That bowl was perfect right up until that last cut...
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post #9 of 15 Old 09-26-2011, 02:35 PM
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I like using the solid color Inlace with the various nuggets, or use the clear inlace with the nuggets. I don't use it much anymore but went through a period where I used it a tremendous amount.
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post #10 of 15 Old 09-26-2011, 05:49 PM
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Thanks for the information. This is something I will have to try. It looks like fun.
Donny
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post #11 of 15 Old 09-26-2011, 06:31 PM
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Great looking pieces. You haven't gotten lighted headed from all of that inLace have you?

Tim
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post #12 of 15 Old 09-27-2011, 07:20 AM
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Nice work. I've never used InLace -- guess I need to give it a try.
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post #13 of 15 Old 09-27-2011, 10:53 AM
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Inlace is expensive, but very fun to work with. It's very smelly. do it outdoors and with a fan at your back. I've read several people say that the mixing the correct amount of hardener is really critical but I've never had a problem. I just count the number of drops like they say and never had a problem.
I noticed that Woodcraft is now carrying a lot of Inlace so if your not into mail order and have a store close to you that's a good place to buy it.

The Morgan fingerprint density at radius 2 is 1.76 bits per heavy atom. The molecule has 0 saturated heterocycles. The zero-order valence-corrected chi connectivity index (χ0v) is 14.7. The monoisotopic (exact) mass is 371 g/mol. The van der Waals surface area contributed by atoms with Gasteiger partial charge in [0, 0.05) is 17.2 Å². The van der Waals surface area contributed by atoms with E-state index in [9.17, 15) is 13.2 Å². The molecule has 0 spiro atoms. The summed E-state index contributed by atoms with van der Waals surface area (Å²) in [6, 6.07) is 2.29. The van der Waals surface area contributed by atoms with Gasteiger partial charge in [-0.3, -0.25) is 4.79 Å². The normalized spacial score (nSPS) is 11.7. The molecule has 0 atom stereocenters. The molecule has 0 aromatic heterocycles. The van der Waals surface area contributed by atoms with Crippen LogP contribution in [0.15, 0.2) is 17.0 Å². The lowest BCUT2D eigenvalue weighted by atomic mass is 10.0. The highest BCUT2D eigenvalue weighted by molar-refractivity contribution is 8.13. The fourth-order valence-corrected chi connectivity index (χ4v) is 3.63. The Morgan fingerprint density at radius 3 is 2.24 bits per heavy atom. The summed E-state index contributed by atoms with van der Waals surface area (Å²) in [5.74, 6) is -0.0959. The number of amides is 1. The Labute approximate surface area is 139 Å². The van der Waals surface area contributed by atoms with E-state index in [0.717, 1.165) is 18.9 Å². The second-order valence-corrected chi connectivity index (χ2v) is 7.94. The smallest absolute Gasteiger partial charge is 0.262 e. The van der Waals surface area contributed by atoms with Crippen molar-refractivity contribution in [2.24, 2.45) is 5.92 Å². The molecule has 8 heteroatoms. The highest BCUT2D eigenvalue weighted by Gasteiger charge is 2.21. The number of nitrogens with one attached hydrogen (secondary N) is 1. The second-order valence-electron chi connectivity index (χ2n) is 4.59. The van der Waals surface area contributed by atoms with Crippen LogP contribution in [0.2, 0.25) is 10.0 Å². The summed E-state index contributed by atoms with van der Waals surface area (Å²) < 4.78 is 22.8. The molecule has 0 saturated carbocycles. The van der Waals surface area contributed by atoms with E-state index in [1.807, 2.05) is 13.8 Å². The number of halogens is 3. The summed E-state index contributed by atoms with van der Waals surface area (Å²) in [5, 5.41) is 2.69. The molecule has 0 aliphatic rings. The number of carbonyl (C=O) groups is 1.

Try to stir it carefully. It's really easy to get air bubbles in it. If you get a big hole after it's dry you can refill it with new Inlace.
Since its' expensive and messy I try to do several projects at once. I'll mix up a batch and then pour some in each project. I'll usually run out on the last one but don't worry about it. After they are dry and you turn them and discover the air bubbles mix up another batch. Fill all the air bubbles in the partly finished pieces and then pour the rest in the project where you ran out. this way I get the maximum usage out of it.
You can fill small pin holes with thin or medium CA glue. It's a pain because you fill them then sand a little and discover more so you fill more, sand and discover more. If you demand perfect pieces this will work but is slow. If you can live with a few small imprefections then it's no problem.
You can also route or carve out designs and fill them.
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post #14 of 15 Old 09-27-2011, 04:46 PM
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Hey folks, good info! One thought or idea that I really like using to fill the voids that looks good and is super cheap is to mix the liquid epoxy with various chalk dusts. I'm talking about the colored chalk used in "Chalking Tools", (i.e. chalk lines). Sorry don't have any pictures but have liked the look of the black dust in spalted work or red/blue/green in some of the funkier stuff-you can even mix up two different colors seperately and fill simultaniously to get some wierd swirls/streaks. Gene
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post #15 of 15 Old 10-02-2011, 03:25 PM
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cool, I haven't tried any of this either but it sure is fun to try out new stuff. I like your idea of experimenting with it in different ways and patterns. Keep it up!

John